NUS-MIT Datathon

I spent the past weekend at NUS, participating in the NUS-MIT Datathon. This event was co-organised by both the National University of Singapore (NUS) and Massachusetts Institute of Technology (MIT), and brought together the combined knowledge and skills of clinicians and data scientists to analyse and extract useful information, trends and insights from the huge pool of electronic health records.

The best part of the datathon was that we were fully focused on addressing real-world problems with real-world clinical datasets. The diversity of the teams allowed us to gain different perspectives into the problems identified.

When I went in on the first day, clinical consulatants/doctors were each pitching their ideas to the participants. Eventually the interested participants formed a team with the consultant/doctor, to embark on using the data to solve the problems.

My team managed to clinch the 1st Runner Up position in this datathon and I certainly attribute this success to the hard work of my team, my team’s doctor for bringing out such a problem to light (see below) and the close mentorship of the data scientists/researchers from MIT.

The Problem

Our team tackled the problem on identifying the critical values in laboratory tests. I was initially shocked to know that there are no international/national standards or universal consensus on the critical limits or thresholds in the various lab tests being done. This meant that different doctors use their own perception and “gut feeling” to determine if a patients lab test results are in the danger zone. Upon looking at various publications, our team found substantial evidence on the large variations of these values across various hospitals, which signified the lack of uniformity.

The problem with this is that, if the upper thresholds are set too high, then patients might end up with untreated diseases and missed treatment time. If they are set too low, patients will be receiving unnecessary treatment/medicine which could potentially harm their current health status. Not only that, hospital resources will be wasted.


Our approach to this problem had 4 major steps. Firstly, we gathered the datasets available from MIMIC. Next, we retrieved the outcome of patients who were admitted with serious conditions, the outcome being if the patient was discharged, or unfortunately dead. Following that, we ran certain algorithms to obtain some tangible thresholds for the patients.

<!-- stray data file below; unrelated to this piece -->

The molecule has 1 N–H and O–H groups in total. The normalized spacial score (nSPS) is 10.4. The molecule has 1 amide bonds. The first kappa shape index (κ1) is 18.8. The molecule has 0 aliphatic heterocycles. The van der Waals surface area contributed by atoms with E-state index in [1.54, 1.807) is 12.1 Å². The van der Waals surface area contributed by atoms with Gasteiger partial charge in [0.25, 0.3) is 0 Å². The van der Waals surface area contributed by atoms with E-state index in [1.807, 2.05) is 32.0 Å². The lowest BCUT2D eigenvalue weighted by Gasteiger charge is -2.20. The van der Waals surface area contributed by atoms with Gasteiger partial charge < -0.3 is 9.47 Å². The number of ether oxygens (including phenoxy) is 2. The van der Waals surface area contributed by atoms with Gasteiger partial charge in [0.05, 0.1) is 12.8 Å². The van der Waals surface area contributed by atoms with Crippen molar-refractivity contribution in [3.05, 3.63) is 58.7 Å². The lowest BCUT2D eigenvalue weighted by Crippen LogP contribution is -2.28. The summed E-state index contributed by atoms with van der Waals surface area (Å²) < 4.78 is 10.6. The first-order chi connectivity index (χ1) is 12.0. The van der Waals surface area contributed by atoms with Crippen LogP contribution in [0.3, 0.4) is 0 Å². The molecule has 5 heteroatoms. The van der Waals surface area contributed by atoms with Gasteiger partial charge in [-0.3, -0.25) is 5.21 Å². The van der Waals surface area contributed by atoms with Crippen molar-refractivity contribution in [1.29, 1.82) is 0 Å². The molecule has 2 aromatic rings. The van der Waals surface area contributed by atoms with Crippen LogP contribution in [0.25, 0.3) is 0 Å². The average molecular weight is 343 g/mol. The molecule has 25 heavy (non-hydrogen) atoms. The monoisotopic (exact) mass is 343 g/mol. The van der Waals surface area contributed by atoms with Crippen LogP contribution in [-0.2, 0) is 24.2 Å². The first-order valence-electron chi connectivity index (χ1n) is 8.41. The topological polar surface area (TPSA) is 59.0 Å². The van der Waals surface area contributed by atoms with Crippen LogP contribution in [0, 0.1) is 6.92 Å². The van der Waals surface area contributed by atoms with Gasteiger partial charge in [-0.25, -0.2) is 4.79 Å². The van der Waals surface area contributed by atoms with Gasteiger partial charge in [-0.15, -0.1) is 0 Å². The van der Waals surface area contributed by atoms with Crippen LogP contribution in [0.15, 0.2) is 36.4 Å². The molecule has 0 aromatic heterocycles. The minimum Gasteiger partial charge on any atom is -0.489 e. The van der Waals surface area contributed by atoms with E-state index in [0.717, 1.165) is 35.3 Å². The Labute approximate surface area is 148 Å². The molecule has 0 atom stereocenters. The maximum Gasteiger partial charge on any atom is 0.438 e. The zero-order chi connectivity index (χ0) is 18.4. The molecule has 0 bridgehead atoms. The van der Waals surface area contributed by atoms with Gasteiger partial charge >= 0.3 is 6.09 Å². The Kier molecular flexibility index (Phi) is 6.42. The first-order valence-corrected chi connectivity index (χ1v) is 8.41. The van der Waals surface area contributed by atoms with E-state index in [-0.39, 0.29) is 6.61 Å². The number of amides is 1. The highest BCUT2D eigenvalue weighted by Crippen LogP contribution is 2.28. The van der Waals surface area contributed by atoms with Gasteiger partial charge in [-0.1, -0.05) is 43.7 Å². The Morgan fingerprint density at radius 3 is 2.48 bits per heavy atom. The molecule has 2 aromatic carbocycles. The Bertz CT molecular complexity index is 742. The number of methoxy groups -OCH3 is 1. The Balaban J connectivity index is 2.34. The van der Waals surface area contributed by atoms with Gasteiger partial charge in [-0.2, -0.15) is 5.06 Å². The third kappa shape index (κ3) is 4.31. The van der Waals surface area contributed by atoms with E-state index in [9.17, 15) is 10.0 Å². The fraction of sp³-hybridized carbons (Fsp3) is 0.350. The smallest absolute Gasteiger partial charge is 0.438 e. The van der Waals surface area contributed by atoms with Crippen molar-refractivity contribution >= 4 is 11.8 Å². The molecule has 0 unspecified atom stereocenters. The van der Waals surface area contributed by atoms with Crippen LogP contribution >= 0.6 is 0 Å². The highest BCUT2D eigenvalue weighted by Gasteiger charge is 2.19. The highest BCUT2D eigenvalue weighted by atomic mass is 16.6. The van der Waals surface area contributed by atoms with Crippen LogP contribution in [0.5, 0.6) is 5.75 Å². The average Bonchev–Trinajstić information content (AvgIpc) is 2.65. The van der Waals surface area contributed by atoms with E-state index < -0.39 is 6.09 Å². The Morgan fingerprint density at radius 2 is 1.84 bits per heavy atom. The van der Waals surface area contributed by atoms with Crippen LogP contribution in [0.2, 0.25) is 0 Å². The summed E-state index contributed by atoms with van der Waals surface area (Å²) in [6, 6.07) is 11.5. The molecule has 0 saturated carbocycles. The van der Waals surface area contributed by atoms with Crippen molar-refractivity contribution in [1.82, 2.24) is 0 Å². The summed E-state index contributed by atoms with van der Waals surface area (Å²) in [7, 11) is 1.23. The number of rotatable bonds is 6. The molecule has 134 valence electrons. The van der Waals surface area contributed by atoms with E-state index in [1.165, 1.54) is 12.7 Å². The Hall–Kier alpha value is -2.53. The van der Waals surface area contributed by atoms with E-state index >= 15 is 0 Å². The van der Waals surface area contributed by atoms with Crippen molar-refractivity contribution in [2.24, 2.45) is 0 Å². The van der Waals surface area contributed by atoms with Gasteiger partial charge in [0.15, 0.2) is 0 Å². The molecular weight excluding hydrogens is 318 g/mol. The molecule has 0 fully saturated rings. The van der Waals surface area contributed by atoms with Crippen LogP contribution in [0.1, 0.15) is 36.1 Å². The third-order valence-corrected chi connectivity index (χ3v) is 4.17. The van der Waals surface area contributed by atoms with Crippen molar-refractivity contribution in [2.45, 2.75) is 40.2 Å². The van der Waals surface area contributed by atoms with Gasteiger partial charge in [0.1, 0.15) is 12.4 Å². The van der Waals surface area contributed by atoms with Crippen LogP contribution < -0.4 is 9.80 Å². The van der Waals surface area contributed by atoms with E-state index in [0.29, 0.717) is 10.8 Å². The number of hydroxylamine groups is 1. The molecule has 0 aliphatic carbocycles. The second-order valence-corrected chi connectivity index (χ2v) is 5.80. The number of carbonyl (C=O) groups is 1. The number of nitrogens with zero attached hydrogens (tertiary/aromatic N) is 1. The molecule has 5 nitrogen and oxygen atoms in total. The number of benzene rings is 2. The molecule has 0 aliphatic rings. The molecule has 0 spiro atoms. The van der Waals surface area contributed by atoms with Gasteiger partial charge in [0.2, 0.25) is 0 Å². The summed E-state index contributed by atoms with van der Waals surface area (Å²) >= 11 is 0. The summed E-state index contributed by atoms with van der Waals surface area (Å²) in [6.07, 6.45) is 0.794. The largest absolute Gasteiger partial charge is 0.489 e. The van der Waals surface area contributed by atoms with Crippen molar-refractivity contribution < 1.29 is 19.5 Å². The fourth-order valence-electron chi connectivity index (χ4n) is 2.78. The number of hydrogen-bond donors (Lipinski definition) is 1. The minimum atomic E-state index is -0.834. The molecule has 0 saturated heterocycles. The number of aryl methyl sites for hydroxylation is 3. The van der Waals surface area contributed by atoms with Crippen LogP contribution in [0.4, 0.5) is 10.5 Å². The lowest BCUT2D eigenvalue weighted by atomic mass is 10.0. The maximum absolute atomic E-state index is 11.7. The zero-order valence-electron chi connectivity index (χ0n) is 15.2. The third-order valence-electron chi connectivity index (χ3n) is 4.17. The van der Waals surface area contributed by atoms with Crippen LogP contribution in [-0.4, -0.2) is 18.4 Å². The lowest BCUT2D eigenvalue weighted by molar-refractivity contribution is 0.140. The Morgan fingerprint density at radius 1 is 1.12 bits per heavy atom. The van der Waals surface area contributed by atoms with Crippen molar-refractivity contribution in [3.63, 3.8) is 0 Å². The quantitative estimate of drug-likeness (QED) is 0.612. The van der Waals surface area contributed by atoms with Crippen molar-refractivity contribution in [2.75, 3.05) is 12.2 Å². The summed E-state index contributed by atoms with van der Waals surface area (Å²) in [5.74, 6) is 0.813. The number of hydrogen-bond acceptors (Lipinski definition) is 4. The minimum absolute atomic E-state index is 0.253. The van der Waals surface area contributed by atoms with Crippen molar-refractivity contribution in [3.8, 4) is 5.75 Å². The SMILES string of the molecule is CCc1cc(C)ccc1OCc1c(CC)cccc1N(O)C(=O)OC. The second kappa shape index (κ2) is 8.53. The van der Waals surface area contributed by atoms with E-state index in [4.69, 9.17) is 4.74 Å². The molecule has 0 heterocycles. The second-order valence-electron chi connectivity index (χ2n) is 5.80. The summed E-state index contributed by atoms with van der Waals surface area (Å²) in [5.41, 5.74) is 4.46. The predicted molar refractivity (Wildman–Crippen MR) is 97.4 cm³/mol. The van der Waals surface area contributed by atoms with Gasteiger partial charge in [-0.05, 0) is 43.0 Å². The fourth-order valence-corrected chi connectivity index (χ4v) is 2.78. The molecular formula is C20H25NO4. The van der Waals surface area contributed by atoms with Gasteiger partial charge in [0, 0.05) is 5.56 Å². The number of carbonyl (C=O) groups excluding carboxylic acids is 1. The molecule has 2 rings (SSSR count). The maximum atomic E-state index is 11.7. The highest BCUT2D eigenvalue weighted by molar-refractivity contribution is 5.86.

All work were performed in a virtual environment with R for statstical analysis, Python for data processing and PostgreSQL for the database operations.

More on MIMIC

MIMIC is an openly available dataset developed by the MIT Lab for Computational Physiology, comprising deidentified health data associated with ~40,000 critical care patients. It includes demographics, vital signs, laboratory tests, medications, and more.


We primarily used 2 methods. First, is multiple logistic regression to find what actually matters in the lab tests. Lab results can contain several tests. For example, a single lab test can have the levels of potassium, calcium, sodium etc. Out of all these results, a few will matter more than others. And that was the goal here: to find which of those tests actually matter most to the doctors.

We trained and tested the model, and finally found the threshold values with logistic regression. The model yielded an accuracy of 73.7% on the test set.

The second method is called LOESS, which is Locally weighted scatterplot smoothing. We fit smooth LOESS curves of the probability of death vs. lab values using linear regression to find the probability of death of a patient and the threshold values.


Strength of Association between Lab Tests & Probability of Mortality

In our results, we found the most important results from the lab test.

This formed the top 10 list:

  • Magnesium
  • Free Calcium
  • Phosphate
  • Total Calcium
  • Potassium
  • Total Bilirubin
  • INR
  • pH
  • Bicarbonate
  • Anion Gap

Extensions & Learning Points

Of course, as with all hackathons, the limiting factor was time. If we had more time, we could have optimised the results towards a specific population. We would have tried to increase the accuracy of the models and perform counterfactual analysis to find the thresholds.

It was really a great experience taking part in the datathon. More than winning the 1st runner up position, the datathon exposed me to the numerous problems lying in the medical world waiting to be solved. Today, we have the power of technology to aid us and with techniques like big data analysis, machine learning etc., we can indeed go a long way in making use of the huge volume of health records to optimise the future for us, and solving the existing problems in the process.